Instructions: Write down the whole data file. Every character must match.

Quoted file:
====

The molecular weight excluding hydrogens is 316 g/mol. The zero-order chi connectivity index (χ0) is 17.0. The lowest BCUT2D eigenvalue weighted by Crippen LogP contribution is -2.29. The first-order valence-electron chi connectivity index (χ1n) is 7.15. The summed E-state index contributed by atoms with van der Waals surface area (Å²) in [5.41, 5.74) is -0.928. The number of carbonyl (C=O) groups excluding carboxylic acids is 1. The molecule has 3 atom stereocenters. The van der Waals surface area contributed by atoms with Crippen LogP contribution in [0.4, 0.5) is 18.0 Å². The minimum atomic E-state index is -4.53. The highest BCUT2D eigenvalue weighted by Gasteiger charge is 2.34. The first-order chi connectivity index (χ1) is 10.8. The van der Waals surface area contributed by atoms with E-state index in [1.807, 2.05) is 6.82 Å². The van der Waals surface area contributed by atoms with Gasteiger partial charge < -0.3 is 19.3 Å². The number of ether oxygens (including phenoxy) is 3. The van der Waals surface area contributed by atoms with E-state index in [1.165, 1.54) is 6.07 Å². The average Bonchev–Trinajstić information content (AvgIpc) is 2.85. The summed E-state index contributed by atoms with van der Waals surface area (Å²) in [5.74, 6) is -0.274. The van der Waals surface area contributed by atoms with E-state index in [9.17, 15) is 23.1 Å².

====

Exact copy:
The molecular weight excluding hydrogens is 316 g/mol. The zero-order chi connectivity index (χ0) is 17.0. The lowest BCUT2D eigenvalue weighted by Crippen LogP contribution is -2.29. The first-order valence-electron chi connectivity index (χ1n) is 7.15. The summed E-state index contributed by atoms with van der Waals surface area (Å²) in [5.41, 5.74) is -0.928. The number of carbonyl (C=O) groups excluding carboxylic acids is 1. The molecule has 3 atom stereocenters. The van der Waals surface area contributed by atoms with Crippen LogP contribution in [0.4, 0.5) is 18.0 Å². The minimum atomic E-state index is -4.53. The highest BCUT2D eigenvalue weighted by Gasteiger charge is 2.34. The first-order chi connectivity index (χ1) is 10.8. The van der Waals surface area contributed by atoms with E-state index in [1.807, 2.05) is 6.82 Å². The van der Waals surface area contributed by atoms with Gasteiger partial charge < -0.3 is 19.3 Å². The number of ether oxygens (including phenoxy) is 3. The van der Waals surface area contributed by atoms with E-state index in [1.165, 1.54) is 6.07 Å². The average Bonchev–Trinajstić information content (AvgIpc) is 2.85. The summed E-state index contributed by atoms with van der Waals surface area (Å²) in [5.74, 6) is -0.274. The van der Waals surface area contributed by atoms with E-state index in [9.17, 15) is 23.1 Å².